Talking point: Growing pains

Written by on 27 May 2014

Recent research from the Federation of Small Businesses (FSB) in Scotland has revealed almost 100 towns and cities across the country are facing, or have been hit with, the closure of a local service because of big business and public sector reorganisations. 

Clydesdale Bank, the Royal Bank of Scotland, the Post Office, Police Scotland, HMRC and the Scottish Courts Service either have or plan to close services to the public, or shut local buildings across the country.

As Scotland’s towns struggle to redefine themselves and work out what their role is in our ever changing modern world, the research is concerning. Colin Borland, FSB’s head of external affairs in Scotland, said: “Over the last few years, we’ve seen large public and private bodies evaluate their operations and come to the same conclusion – they can no longer afford to operate at the same level in towns and high streets across Scotland.

“We are concerned about this trend and are encouraging those in charge to consider the cumulative impact of their decisions on local economies. We also fear that colleges, the Ministry of Defence and other large organisations may be making decisions which will put their hometowns under additional pressure.”

He added that public servants tasked with turning high streets around are being “undermined” by their colleagues in other bodies looking to rationalise their estate.

He said: “These institutions cite our modern habits including increased use of communications technology and declining town-centre visitor numbers. We know that how we shop, live and work has changed for good – the challenge is to ensure that our local towns and economies thrive despite this shift.”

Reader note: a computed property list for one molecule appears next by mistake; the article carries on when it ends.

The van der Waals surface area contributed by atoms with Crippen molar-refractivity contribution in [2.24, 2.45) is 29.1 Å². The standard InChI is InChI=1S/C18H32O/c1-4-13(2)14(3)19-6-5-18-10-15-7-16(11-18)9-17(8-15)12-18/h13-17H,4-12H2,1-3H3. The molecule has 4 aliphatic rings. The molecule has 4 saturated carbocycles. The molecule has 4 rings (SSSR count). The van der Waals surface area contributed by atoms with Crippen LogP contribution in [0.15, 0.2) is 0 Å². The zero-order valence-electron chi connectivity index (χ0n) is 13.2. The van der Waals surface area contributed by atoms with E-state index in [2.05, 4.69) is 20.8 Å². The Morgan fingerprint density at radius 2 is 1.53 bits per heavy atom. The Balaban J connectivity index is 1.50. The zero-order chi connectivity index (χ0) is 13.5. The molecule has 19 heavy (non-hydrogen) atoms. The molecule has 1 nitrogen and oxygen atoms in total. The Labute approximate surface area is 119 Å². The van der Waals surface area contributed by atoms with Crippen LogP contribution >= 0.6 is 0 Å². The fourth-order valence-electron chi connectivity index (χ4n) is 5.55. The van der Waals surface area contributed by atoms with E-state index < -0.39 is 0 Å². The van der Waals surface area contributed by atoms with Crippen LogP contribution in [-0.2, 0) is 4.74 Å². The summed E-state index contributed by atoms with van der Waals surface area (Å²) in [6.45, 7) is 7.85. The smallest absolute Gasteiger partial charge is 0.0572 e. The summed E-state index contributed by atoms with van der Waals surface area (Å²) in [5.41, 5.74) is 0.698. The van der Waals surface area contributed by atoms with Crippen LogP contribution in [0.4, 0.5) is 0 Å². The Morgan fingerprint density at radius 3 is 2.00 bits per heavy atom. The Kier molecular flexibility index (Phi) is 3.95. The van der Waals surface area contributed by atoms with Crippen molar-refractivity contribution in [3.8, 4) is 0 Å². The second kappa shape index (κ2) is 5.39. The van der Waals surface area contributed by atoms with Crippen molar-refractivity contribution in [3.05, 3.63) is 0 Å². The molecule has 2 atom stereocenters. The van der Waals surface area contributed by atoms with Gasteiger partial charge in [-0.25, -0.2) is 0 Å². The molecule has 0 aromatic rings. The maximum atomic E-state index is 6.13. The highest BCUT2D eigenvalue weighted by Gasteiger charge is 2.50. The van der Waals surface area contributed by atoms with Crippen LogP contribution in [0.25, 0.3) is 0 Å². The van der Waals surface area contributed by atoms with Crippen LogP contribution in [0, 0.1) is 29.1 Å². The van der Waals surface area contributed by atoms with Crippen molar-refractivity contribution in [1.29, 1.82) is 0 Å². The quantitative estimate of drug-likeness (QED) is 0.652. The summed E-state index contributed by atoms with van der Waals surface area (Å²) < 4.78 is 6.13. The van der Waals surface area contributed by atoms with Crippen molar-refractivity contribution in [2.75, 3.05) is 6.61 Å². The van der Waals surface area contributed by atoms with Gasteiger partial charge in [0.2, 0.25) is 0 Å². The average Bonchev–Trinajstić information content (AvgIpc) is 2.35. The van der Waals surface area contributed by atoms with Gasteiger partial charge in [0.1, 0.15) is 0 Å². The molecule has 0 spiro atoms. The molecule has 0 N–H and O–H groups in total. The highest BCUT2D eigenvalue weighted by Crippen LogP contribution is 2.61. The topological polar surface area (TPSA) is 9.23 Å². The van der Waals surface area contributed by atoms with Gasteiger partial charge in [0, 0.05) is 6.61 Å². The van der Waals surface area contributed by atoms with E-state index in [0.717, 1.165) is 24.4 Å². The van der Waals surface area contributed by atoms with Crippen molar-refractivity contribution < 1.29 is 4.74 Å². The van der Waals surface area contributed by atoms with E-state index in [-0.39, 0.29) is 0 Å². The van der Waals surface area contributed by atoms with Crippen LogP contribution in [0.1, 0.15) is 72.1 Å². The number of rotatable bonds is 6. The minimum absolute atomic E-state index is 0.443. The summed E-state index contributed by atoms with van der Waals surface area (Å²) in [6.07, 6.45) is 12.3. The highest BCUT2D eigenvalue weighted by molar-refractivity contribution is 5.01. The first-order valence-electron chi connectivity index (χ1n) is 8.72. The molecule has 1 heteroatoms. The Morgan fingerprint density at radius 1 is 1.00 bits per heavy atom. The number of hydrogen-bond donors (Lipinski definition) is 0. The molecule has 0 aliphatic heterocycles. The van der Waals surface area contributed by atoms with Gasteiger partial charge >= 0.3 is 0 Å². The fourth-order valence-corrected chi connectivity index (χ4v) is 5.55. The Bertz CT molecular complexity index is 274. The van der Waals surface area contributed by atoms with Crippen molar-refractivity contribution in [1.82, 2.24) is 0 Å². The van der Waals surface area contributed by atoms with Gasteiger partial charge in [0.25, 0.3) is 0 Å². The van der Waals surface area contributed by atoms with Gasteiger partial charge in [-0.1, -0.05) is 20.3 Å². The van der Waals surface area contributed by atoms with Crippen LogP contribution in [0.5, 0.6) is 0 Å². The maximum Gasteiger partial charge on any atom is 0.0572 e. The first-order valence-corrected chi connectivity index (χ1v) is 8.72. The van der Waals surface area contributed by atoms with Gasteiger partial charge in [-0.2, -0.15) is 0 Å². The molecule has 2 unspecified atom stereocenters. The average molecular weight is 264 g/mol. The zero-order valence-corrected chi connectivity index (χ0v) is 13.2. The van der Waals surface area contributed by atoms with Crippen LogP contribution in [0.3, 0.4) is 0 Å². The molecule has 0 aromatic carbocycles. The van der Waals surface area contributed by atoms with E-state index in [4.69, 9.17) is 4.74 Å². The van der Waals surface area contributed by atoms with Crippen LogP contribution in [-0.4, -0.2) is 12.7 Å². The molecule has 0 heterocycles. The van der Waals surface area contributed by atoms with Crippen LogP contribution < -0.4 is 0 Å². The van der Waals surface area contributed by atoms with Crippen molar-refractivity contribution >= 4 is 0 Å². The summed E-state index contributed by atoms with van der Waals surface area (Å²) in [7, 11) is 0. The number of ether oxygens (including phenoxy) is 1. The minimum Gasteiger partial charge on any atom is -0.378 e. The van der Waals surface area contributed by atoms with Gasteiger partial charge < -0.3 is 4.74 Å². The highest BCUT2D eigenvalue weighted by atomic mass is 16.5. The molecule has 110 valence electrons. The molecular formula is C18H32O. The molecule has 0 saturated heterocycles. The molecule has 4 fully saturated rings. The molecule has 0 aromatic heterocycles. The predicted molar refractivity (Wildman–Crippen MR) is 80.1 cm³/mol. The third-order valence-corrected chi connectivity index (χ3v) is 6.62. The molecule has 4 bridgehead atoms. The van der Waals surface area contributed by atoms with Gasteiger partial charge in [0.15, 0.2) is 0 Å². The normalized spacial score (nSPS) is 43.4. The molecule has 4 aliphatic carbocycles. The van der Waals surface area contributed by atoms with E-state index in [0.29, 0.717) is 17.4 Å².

So what is the answer? Research on the role and purpose of our town centres was carried out last year, and there are a large number of people working hard to ensure the issue remains at the top of the political agenda.

Town centres used to be the place where you would go every day to work, shop and socialise but times have changed and their role is now less defined. If our towns are to thrive once more, decision makers need to start thinking about them in a completely different way. Whether this is about moving council offices back into the town centre or redeveloping housing, it needs to be done soon.  

Since last time... cheered on my sister-in-law who was running the Edinburgh Marathon... made the most of the good weather with a hike in the Tweed Valley ....trailed round a well known carpet shop – twice - looking for some decent inexpensive kitchen vinyl (it doesn’t exist)

About the author

After graduating from Glasgow University with a degree in English and Scottish Literature, Kate has been working as a journalist since 2005. She started out in the colourful world of local newspapers, both in her home region of Dumfries and Galloway and in Fife, before working for a national news agency based at the Scottish Parliament. Kate joined the Holyrood team in 2011 as Local Government Correspondent, covering everything from the nuances of the planning system to quizzing council leaders and chief executives. She is passionate about Scotland's varied and interesting local government landscape and is an advocate of social media. Kate is particularly devoted to Twitter and likes to mix the two worlds by tweeting from major events and on the local government announcements of the day.



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